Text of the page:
Major events, such as the 9/11 terrorist attack and high-profile accounting scandals of Enron, et al, continually drive new government regulations. The ceaselessly evolving public policy landscape demands agility from companies in almost the same way that constantly changing market conditions (new technologies, changing customer demand, and competitor’s new products and strategies) demands agility.

Sarbanes-Oxley

The Sarbanes-Oxley Act requires companies to certify the fairness and accuracy of financial statements and the effectiveness of disclosure controls and procedures. Companies with poor existing internal controls may view Sarbanes-Oxley as another regulatory burden they now have to cope with. But, they can also use it as a catalyst to improve their supply chain performance. More accurate inventory balances reduce the need for large safety stocks and expediting. More accurate reporting of returns and better inspection controls improves quality, increases manufacturing yields, and reduces warranty costs. More consistent and accurate reconciliation of POs, invoices, receipts, and contract terms reduces overpayments.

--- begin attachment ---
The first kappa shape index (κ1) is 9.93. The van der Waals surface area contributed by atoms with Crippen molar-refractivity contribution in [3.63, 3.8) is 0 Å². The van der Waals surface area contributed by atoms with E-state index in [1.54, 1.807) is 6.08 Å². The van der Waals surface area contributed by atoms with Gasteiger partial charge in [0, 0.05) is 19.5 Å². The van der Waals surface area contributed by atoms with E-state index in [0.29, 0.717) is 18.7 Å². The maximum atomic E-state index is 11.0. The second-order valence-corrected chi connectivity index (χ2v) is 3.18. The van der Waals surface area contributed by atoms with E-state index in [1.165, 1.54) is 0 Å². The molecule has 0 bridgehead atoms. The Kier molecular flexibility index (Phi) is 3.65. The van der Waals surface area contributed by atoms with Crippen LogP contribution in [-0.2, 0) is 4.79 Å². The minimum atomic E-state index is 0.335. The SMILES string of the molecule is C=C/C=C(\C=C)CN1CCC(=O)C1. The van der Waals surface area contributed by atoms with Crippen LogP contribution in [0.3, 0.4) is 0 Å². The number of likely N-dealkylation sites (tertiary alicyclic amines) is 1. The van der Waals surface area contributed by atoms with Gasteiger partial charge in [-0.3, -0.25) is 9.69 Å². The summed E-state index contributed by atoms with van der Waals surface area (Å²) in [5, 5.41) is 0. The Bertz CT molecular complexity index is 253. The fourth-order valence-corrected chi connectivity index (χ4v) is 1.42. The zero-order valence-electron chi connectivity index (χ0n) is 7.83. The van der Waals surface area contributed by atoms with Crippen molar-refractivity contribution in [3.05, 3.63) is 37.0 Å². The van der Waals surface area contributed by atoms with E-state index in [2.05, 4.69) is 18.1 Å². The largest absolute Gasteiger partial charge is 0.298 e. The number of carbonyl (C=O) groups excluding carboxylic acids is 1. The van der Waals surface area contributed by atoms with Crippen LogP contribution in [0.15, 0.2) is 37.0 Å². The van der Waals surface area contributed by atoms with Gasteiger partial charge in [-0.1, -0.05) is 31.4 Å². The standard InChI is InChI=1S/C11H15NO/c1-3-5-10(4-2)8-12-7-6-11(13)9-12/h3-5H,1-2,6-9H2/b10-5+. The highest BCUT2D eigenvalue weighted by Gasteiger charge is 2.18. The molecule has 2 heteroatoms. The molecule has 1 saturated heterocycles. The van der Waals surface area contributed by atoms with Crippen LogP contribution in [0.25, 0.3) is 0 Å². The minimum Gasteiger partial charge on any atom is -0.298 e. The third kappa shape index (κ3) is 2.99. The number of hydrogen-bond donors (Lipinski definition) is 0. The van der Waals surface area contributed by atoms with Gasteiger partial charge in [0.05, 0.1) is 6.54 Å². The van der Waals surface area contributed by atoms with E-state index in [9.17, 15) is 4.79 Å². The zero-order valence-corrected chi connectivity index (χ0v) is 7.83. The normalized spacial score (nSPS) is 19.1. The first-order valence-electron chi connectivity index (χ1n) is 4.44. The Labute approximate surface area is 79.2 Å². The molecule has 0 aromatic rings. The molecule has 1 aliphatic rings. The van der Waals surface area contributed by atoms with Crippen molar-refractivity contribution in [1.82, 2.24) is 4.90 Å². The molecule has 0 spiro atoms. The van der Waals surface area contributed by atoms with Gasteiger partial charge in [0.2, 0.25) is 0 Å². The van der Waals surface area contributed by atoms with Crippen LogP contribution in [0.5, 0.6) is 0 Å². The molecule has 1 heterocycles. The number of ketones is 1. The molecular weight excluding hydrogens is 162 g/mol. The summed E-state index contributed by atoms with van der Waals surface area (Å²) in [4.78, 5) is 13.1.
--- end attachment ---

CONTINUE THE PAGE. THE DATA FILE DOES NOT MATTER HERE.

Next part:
For example, when it comes to inventory in the channel or at numerous, dispersed customer/VMI sites, many companies have weak controls, poor visibility, and loose or hard-to-enforce liability/return policies. Flying blind and exposed like that can create disasters during new production introduction, such as huge returns/ write-downs because the channel was still awash with the old product (which powerful channel partners send back regardless of the official return policy). Or stock-outs before the new product is available, resulting in your customers turning to your competitors (sometimes permanently) to fulfill demand. Serious problems also arise with lack of visibility into your inbound liabilities. So, rather than viewing Sarbanes-Oxley as just another regulatory burden, companies that currently have poor internal controls and visibility can use it as an opportunity and impetus to improve their supply chain performance.

Anti-terrorism Policies